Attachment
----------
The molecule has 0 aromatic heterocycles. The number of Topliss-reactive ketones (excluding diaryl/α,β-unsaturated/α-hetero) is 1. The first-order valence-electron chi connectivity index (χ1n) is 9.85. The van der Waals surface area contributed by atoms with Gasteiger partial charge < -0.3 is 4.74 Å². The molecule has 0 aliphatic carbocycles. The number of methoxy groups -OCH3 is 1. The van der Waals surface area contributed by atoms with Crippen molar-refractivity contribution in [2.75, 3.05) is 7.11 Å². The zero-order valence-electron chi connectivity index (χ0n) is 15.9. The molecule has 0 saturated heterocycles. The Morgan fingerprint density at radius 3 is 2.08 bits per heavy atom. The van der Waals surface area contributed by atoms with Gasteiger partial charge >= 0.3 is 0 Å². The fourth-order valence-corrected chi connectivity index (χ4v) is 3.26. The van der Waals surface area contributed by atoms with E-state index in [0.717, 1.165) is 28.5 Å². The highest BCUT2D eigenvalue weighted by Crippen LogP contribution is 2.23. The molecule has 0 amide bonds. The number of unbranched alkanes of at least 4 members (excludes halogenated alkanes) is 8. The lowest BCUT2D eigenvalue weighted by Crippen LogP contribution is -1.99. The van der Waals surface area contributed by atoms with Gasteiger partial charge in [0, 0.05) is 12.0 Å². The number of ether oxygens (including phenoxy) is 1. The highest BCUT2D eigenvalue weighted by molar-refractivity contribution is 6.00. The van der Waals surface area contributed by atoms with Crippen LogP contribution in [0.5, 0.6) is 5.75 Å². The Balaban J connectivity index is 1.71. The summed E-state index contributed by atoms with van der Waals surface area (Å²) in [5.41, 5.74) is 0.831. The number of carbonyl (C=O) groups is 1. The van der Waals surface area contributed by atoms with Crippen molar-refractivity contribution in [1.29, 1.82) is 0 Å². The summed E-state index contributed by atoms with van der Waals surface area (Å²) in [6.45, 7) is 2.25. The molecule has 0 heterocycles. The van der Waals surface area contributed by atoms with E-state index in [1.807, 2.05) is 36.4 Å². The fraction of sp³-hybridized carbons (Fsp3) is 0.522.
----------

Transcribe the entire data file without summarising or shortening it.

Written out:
The molecule has 0 aromatic heterocycles. The number of Topliss-reactive ketones (excluding diaryl/α,β-unsaturated/α-hetero) is 1. The first-order valence-electron chi connectivity index (χ1n) is 9.85. The van der Waals surface area contributed by atoms with Gasteiger partial charge < -0.3 is 4.74 Å². The molecule has 0 aliphatic carbocycles. The number of methoxy groups -OCH3 is 1. The van der Waals surface area contributed by atoms with Crippen molar-refractivity contribution in [2.75, 3.05) is 7.11 Å². The zero-order valence-electron chi connectivity index (χ0n) is 15.9. The molecule has 0 saturated heterocycles. The Morgan fingerprint density at radius 3 is 2.08 bits per heavy atom. The van der Waals surface area contributed by atoms with Gasteiger partial charge >= 0.3 is 0 Å². The fourth-order valence-corrected chi connectivity index (χ4v) is 3.26. The van der Waals surface area contributed by atoms with E-state index in [0.717, 1.165) is 28.5 Å². The highest BCUT2D eigenvalue weighted by Crippen LogP contribution is 2.23. The molecule has 0 amide bonds. The number of unbranched alkanes of at least 4 members (excludes halogenated alkanes) is 8. The lowest BCUT2D eigenvalue weighted by Crippen LogP contribution is -1.99. The van der Waals surface area contributed by atoms with Gasteiger partial charge in [0, 0.05) is 12.0 Å². The number of ether oxygens (including phenoxy) is 1. The highest BCUT2D eigenvalue weighted by molar-refractivity contribution is 6.00. The van der Waals surface area contributed by atoms with Crippen LogP contribution in [0.5, 0.6) is 5.75 Å². The Balaban J connectivity index is 1.71. The summed E-state index contributed by atoms with van der Waals surface area (Å²) in [5.41, 5.74) is 0.831. The number of carbonyl (C=O) groups is 1. The van der Waals surface area contributed by atoms with Crippen molar-refractivity contribution in [1.29, 1.82) is 0 Å². The summed E-state index contributed by atoms with van der Waals surface area (Å²) in [6.45, 7) is 2.25. The molecule has 0 heterocycles. The van der Waals surface area contributed by atoms with E-state index in [1.807, 2.05) is 36.4 Å². The fraction of sp³-hybridized carbons (Fsp3) is 0.522.